What's Activity?

Activity Theory or the “Cultural-historical activity theory (CHAT)” is an interdisciplinary philosophical framework for studying both individual and social aspects of human behavior. From the perspective of Activity Theory, human activity or ‘what people do’ represents the basic unit of analysis when studying human behavior. The most important aspect of Activity Theory is understanding both individual and collective aspects of human practices from a cultural and historical perspective.

According to Victor Kaptelinin and Bonnie A. Nardi, the founder of Activity Theory has considered Life as the name of his theory.

Leontiev’s ambition was to translate this general statement into a concrete description of how the first phenomena that can be called “psyche” emerged in history, and how they developed into the current variety of mental phenomena.‌‌‌‌To accomplish this goal Leontiev needed a special kind of analytical tool, a concept more general than psyche, that would make it possible to define the context in which the psyche emerges and develops.‌‌‌‌An obvious candidate for such a concept is “Life”, since ultimately this is what undergoes evolutionary change. However, this concept is too general and too vague. “Activity,” as we will see below, was chosen by Leontiev as a concept that can provide a more concrete insight into what “Life” is. (Acting with Technology: Activity Theory and Interaction Design, p.51–52)

Activity theorists to understand the concept of Activity as purposeful, mediated, and transformative interaction between human beings and the world.

Subject and Object

The concept refers to a special type of relationship between the subject and the object; it is characterized by two distinctive features:

a) subjects of activities have needs, which should be met through subjects' interaction with the world, and

b) activities and the entities they are relating (i.e., subjects and object) mutually determine one another.

More generally, activities are generative forces that transform both subjects and objects.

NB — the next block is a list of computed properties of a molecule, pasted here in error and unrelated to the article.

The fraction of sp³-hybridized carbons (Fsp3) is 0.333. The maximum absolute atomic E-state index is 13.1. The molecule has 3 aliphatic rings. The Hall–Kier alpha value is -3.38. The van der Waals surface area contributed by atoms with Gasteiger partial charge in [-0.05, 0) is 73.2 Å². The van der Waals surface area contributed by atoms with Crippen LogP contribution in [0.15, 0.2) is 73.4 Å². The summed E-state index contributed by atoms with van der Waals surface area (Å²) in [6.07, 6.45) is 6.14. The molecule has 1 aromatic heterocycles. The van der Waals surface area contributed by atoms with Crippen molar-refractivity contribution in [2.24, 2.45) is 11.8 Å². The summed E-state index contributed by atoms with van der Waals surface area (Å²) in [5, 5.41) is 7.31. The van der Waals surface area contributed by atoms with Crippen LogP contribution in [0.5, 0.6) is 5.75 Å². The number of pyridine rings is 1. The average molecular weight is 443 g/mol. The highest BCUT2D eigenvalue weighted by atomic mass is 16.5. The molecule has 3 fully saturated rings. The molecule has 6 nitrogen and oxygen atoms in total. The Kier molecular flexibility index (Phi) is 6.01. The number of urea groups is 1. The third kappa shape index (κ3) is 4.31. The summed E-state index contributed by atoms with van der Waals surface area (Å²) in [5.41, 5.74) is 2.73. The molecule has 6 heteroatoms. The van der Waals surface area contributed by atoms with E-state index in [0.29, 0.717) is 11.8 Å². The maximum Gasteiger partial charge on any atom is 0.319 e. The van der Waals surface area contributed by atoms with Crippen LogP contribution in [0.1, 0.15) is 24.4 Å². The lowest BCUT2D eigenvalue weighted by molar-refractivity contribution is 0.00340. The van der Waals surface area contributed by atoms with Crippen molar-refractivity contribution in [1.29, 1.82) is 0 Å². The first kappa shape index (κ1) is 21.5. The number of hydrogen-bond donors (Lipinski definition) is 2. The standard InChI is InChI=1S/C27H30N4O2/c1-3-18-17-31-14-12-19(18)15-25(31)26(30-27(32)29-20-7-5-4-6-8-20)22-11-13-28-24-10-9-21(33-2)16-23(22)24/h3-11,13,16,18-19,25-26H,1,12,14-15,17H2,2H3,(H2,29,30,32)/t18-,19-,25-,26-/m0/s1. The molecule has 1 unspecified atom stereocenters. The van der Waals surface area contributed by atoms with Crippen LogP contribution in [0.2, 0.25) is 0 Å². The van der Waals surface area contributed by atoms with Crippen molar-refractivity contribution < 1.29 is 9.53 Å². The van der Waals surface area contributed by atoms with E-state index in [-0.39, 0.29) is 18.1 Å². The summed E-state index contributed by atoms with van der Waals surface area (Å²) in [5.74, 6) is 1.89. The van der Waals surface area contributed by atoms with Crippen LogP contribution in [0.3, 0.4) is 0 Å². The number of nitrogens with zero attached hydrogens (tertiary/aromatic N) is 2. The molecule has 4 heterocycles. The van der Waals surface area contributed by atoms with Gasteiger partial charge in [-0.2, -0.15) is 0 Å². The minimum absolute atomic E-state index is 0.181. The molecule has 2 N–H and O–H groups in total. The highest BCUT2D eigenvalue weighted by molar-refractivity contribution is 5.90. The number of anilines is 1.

Since the Activity is a bridge between Subject and Object, all activities are influenced by the attributes of subjects and objects.

Individual and Collective

The mutual relationship between Subject and Object is suitable for actions. Why do we need the concept of Activity? Can we only use Actions?

The major difference between Activity Theory and Contemporary Interactionist Theories is their different understanding of the relation between individual actions and collective activities.

According to Andy Blunden, "In Activity Theory there is nothing in an activity other than human actions, and this is a thesis with which contemporary interactionist theories would be in agreement, eschewing resource to biological determinism, religious or structural fatalism or any other force outside of human action as determinants of human life." However, Blunden emphasizes:

But because there is nothing other than human actions to be found in an activity this does not mean that an activity is simply the additive sum of actions. In fact, the activity is generally a precondition for any of the component actions which instantiate it: when we act we do not generally create an activity, we join it. So Activity Theory recognizes that there are aggregates of actions which have a unity of their own for which, as the saying goes, the whole is greater than the sume of the parts.  (Andy Blunden, 2014, p.24)

There are several solutions for conducting the relationship of part and whole in Activity Theory.